DiscoverRx recently updated a platform developed years ago by its CEO for cell-based assays. “We’ve put some new improvements and twists on it and those are what have made it amenable to measuring protein-protein interaction events in live cells,” explains Keith Olson, Ph.D., vp of R&D.
The PathHunter™ assays incorporate a target protein fused to a b-galactosidase (b-gal) peptide expressed in the cytoplasm. Another portion of b-gal (enzyme activator) is expressed only in the nucleus. When these two interact, active enzyme is formed, generating signal. This can detect protein translocation to the nucleus or nuclear envelope degradation during mitosis.
All the assays run on any chemiluminescence-capable plate reader with a single reagent addition step, do not require special instrumentation or antibody labeling. An advantage of using an enzyme approach is that it amplifies the signal—up to a twenty or thirty signal to background ratio. “One of the challenges of FRET and HRET, the two most common ways to address protein-protein interactions, is that they don’t generate a lot of signal. After you finish building an assay, you may only have a two- to threefold signal to background ratio,” Dr. Olson states.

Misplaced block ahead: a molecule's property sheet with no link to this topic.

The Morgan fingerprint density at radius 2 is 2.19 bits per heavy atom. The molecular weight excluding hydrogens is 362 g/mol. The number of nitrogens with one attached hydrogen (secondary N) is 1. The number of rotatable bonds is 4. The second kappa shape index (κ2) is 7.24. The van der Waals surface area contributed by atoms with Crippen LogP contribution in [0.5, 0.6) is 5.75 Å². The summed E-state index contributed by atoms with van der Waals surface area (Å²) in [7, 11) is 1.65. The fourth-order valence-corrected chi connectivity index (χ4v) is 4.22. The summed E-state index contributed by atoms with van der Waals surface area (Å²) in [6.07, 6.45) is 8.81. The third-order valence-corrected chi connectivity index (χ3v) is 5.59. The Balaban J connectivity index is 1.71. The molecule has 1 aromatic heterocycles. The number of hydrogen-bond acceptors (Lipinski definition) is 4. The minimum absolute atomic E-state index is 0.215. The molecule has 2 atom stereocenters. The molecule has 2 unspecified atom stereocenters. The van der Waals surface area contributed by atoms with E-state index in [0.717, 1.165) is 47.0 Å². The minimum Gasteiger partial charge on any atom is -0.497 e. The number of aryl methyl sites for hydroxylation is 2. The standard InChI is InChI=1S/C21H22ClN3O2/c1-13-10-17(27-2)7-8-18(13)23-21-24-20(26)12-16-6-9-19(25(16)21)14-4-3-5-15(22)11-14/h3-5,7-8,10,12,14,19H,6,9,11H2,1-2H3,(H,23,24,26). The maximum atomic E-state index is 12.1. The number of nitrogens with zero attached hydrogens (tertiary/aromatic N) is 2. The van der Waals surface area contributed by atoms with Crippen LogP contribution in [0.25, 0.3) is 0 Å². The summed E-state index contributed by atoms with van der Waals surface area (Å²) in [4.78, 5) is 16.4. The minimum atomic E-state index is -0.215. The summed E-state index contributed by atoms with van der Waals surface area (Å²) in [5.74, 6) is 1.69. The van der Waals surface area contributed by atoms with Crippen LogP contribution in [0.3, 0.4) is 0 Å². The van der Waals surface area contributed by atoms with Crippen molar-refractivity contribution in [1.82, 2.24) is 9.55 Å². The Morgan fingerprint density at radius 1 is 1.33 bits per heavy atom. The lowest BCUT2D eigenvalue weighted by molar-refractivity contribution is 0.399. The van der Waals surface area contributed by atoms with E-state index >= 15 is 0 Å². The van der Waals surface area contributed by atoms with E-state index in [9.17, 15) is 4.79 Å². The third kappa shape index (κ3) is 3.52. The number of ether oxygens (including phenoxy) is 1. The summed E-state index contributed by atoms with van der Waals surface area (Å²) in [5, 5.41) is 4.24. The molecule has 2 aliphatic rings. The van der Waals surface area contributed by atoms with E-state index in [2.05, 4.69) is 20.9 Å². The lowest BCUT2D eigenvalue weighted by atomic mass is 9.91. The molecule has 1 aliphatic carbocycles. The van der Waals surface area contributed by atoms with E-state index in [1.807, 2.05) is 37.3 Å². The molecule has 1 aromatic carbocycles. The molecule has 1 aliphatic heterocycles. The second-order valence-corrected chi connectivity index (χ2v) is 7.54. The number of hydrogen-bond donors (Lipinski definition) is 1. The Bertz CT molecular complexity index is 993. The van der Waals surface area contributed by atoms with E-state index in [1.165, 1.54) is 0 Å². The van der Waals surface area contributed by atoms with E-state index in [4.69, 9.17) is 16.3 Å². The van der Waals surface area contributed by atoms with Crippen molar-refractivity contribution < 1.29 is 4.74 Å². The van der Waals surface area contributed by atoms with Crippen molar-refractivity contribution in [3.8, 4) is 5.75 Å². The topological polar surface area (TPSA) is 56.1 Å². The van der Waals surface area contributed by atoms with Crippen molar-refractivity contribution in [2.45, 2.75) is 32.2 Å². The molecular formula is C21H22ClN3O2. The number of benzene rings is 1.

In addition, the system is tunable. “We’ve been able to modulate the b-gal reporter system so we have essentially no background association of the two components. The only way to generate signal is to have productive protein-protein interactions.”
The company also offers the PathHunter b-Arrestin Assays for over 100 G-protein coupled receptors (GPCRs). These are high-throughput screening assays for monitoring GPCR activation following ligand stimulation, without imaging instrumentation, fluorescent protein tags, or radioactivity. It provides direct measure of b-Arrestin binding to the GPCR of interest during activation, making it useful for de-orphanizing novel GPCRs. Dr. Olson says the company has recently started a program to look at transcription factors and cytoplasmic kinases involved in general cell signaling events.